Reviewing Looking for Alaska is relevant for two reasons. The first is that John Green has a new book coming out next month called Turtles All the Way Down. [His older books are likely receiving a resurgence in popularity because of Turtles All the Way Down.] It’s also Banned Books Week in the U.S., and Looking for Alaska is a frequently challenged book as reported by ALA’s Office for Intellectual Freedom. It made the Top 10 Most Challenged Books list in 2012, 2013, 2015 and 2016, with the book taking the number one spot in 2015.
It’s Banned Books Week across the country. Check out any of our CPL locations for a display in recognition of the holiday!
What is Banned Books Week? It’s a week to celebrate the freedom to read. This year it begins Sept. 24 and ends Sept. 30.
Libraries, schools and more use Banned Books Week as an opportunity to spotlight frequently challenged and/or banned books, and speak out about the dangers of censoring. The Office for Intellectual Freedom recorded 323 challenges in 2016. [That’s 48 more than in 2015.] Reasons for challenging (requesting the removal of a book in a library), and then consequently banning (removing the book from a library), change over the years. Continue reading “Banned Books Week”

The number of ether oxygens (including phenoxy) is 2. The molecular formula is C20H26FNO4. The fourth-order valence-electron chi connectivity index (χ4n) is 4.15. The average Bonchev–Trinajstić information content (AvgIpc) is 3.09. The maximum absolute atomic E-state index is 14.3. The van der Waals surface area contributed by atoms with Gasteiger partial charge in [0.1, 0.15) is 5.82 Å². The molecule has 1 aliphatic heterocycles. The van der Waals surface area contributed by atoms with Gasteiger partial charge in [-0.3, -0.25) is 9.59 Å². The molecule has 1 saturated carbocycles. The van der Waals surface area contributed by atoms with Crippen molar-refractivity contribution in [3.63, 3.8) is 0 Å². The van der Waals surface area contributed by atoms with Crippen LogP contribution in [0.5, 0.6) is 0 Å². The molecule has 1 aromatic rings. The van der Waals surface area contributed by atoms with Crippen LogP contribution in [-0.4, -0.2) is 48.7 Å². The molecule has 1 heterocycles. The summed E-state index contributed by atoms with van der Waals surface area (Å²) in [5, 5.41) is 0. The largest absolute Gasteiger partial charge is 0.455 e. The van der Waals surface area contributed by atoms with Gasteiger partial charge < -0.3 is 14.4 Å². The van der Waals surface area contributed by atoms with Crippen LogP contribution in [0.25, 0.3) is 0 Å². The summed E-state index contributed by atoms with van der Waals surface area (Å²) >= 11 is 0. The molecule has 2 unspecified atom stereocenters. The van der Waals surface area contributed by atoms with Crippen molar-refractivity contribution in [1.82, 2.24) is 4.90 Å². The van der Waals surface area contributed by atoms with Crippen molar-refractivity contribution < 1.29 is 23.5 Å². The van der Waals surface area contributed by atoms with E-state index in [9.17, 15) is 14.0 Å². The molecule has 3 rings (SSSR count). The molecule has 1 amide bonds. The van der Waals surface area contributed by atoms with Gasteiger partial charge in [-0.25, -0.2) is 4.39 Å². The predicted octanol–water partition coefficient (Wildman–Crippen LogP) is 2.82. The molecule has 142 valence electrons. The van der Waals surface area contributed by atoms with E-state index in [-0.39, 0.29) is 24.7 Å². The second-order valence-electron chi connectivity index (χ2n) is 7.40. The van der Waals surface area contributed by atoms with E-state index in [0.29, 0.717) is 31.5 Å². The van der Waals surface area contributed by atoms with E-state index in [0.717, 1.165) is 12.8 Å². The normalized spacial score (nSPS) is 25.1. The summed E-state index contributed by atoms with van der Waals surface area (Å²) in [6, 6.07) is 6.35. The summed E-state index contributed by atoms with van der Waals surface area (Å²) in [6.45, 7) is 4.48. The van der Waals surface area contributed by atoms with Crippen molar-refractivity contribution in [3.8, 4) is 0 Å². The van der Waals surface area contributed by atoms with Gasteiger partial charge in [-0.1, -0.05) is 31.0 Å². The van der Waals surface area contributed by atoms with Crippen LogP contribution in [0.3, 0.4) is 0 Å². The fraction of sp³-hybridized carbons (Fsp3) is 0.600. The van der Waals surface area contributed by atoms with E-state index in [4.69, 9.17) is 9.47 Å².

We’re kicking off
Banned Books Week
GREAT BIG SHOWDOWN!
Here’s how it works –
Choose your favorite Banned or Challenged Book. Some great places to look for titles are
Then write a comment on this post with the title, author, and two six word summaries for other bloggers and readers to choose between. Look through the other comments for showdowns YOU can choose from.
Here’s the first showdown to get things started:
M. T. Anderson
in your head
Worst trip to the moon. Ever.